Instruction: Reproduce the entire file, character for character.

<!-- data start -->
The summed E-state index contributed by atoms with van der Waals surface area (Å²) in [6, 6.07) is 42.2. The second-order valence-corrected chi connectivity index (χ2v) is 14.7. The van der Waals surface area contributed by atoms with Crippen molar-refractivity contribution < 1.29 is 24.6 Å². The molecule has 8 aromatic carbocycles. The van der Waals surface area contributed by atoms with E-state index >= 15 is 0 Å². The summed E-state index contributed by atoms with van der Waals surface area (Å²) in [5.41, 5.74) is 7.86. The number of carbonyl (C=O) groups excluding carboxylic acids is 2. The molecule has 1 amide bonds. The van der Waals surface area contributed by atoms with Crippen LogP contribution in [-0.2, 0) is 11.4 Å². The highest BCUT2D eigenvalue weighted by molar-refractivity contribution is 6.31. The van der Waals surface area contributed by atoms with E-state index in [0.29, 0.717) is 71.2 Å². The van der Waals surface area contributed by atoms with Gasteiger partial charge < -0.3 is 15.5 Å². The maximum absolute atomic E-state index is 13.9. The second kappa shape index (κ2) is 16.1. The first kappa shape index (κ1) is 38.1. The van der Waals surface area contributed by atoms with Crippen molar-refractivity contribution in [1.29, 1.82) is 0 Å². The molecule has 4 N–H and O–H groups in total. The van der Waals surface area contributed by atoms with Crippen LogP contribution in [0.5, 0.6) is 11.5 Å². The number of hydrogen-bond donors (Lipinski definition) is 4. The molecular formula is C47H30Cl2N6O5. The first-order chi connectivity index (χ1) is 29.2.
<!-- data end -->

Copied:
The summed E-state index contributed by atoms with van der Waals surface area (Å²) in [6, 6.07) is 42.2. The second-order valence-corrected chi connectivity index (χ2v) is 14.7. The van der Waals surface area contributed by atoms with Crippen molar-refractivity contribution < 1.29 is 24.6 Å². The molecule has 8 aromatic carbocycles. The van der Waals surface area contributed by atoms with E-state index >= 15 is 0 Å². The summed E-state index contributed by atoms with van der Waals surface area (Å²) in [5.41, 5.74) is 7.86. The number of carbonyl (C=O) groups excluding carboxylic acids is 2. The molecule has 1 amide bonds. The van der Waals surface area contributed by atoms with Crippen LogP contribution in [-0.2, 0) is 11.4 Å². The highest BCUT2D eigenvalue weighted by molar-refractivity contribution is 6.31. The van der Waals surface area contributed by atoms with E-state index in [0.29, 0.717) is 71.2 Å². The van der Waals surface area contributed by atoms with Gasteiger partial charge < -0.3 is 15.5 Å². The maximum absolute atomic E-state index is 13.9. The second kappa shape index (κ2) is 16.1. The first kappa shape index (κ1) is 38.1. The van der Waals surface area contributed by atoms with Crippen molar-refractivity contribution in [1.29, 1.82) is 0 Å². The molecule has 4 N–H and O–H groups in total. The van der Waals surface area contributed by atoms with Crippen LogP contribution in [0.5, 0.6) is 11.5 Å². The number of hydrogen-bond donors (Lipinski definition) is 4. The molecular formula is C47H30Cl2N6O5. The first-order chi connectivity index (χ1) is 29.2.